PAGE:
Tuesday, March 9, 2010

January and February Books

Because, apparently, I forgot that January existed. But it must have, because I have a list of books I read during that month. In my own handwriting. Whether I remember any of them to review . . . well, here goes nothing.

The infamous 'She-wolf ' of France. Daughter and sister to several French kings, Isabella was married at age 12 to Edward II, heir to the legendary Edward Longshanks who subdued Wales and was known as The Hammer of the Scots. His son was less impressive, consistently preferring his gay lover(s) to his wife. Weir, one of my favorite biographers, gives a balanced, fair look at Isabella's life before she escaped her husband by going to France and returning at the head of an invasion army. Isabella is less sympathetic in the years when her lover ruled both her and England (after killing her husband and setting up a regency in the name of Edward III) but Weir weaves the period into the life so one can understand how these things happened.

A missing mother, a murdered father, a little girl who's tugging at Gemma's heartstrings . . . a great story of artists, secrets, and other stuff I can't enumerate at the moment because I'm looking out the hotel window at fabulous Los Angeles weather and I can't bring myself to write it all out. I love Duncan Kincaid and Gemma James and this is a particularly good entry in a fine series.

STARGIRL/Jerry Spinelli/B-
A popular book to recommend to pre-teens, I found Spinelli's story about an unusual high school student told through the eyes of her boyfriend to be a little too moralistic for my taste. Want me to agree that being yourself is more important than fitting in? Don't hit me over the head with it. To be fair, my 11-year-old daughter adored this book and it's sequel, so I'm probably just not the audience for it.

SHADOW OF THE WIND/Carlos Ruis Zafon/A
Hidden libraries, a mysterious stranger, and a writer whose books are systematically vanishing through violence. When a young boy finds one of the few remaining copies of the author's work, he gets caught in a violent past that's reaching out to the present. Highly recommended.

Torah is an ob/gyn on a remote Scottish island, adapting to a new home, new job, new boss, and a husband who's become secretive since the move. When bones are discovered in the fields behind Torah's house, she gets caught up in hunting a bizarre Norse-folklore sect that may be killing pregnant women. Extremely tense, great storytelling, and twists that kept me guessing. Recommended.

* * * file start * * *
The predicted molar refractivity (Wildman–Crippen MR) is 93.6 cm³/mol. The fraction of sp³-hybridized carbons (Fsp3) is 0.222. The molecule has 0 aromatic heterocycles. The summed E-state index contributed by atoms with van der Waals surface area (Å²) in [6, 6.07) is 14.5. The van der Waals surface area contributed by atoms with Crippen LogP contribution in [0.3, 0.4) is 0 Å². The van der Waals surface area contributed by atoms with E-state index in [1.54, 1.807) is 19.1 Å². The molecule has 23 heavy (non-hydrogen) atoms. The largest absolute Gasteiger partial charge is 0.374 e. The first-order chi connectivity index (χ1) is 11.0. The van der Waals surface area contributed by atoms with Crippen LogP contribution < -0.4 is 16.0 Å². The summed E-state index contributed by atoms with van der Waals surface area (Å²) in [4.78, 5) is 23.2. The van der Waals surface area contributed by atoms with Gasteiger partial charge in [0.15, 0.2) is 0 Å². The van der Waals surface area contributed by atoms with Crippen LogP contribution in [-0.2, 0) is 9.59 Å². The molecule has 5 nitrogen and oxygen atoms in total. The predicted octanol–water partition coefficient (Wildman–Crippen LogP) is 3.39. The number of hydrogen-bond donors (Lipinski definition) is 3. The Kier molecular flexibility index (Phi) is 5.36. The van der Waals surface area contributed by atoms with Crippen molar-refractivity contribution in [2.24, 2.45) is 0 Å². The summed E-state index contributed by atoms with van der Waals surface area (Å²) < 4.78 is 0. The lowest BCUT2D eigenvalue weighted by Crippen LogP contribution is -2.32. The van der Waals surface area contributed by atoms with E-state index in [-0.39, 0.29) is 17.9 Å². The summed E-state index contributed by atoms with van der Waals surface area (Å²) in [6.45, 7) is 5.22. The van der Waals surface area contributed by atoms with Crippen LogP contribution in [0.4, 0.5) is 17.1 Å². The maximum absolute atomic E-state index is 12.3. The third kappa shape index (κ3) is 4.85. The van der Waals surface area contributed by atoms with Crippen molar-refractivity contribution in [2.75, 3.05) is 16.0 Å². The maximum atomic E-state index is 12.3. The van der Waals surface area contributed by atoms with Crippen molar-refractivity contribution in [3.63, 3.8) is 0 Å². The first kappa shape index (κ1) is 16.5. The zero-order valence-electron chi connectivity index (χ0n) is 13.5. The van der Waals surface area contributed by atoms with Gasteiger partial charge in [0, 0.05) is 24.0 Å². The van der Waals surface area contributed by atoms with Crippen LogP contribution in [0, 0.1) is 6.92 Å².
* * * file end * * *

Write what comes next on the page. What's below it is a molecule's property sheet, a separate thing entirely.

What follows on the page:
A wonderful entry in the Dalziel/Pascoe series, taking place in just 24 hours. Dalziel, about to return from convalesence after a bombing left him comatose, is a bit worried about how his underlings will treat him. But not worry--he manages to find himself a case of a woman whose 7-years' missing husband may not be dead at all and wants Dalziel to find out for certain before she marries again. Woven with the story of an up-and-coming politician with a difficult family past and Pascoe's attempts to work with Dalziel without either coddling him or controlling him. Love this series.

FALLEN/Lauren Kate/B+
An addition to the YA paranormal romance market, and a fairly strong one at that. Except that I can't remember the girl's name . . . but when she's sent to a reform school, she meets Daniel Grigori and can't shake the feeling that she's met him before. Only she can't begin to imagine where or how, and by the time she learns she's in way over her head. The dialogue was a little weak and the ending slightly petered out, but I'll look happily for the second in the series.

Having given us Poe as a detective in THE PALE BLUE EYE, Bayard now brings to life real Paris detective Vidocq in a story set in the years after Napoleon's fall when the royalty has been restored. But is a missing prince about to rise from the dead? Based on the enduring legends about the young Louis XVIII, who supposedly died of mistreatment in the year after his mother's execution (Marie Antoinette), Bayard does more than give a thrilling tale of hidden identity and political manipulation. The narrator is a doctor with an unsatisfcatory family history of his own, and my favorite character was the Princess Royal, the oldest daughter and only acknowledged survivor of the years of Terror that stole her family. Her interaction with her alleged brother is powerful and real and I loved the choices she made. Recommended.

My favorite fantasy trilogy since Lord of the Rings, I highly recommend this. Vin is a street thief with unexpected talents when she's recruited by Kelsier to join his crew and overthrow the Lord Ruler. Only problem? He's been ruling a thousand years and is immortal. But Kelsier has a plan, and a crew and, always, another secret. If you have the slightest interest in fantasy or epic heroics or caper stories or fabulous characters, intricate plotting, and a storyteller who can work his way into your heart without harldy trying, pick up The Mistborn Trilogy.

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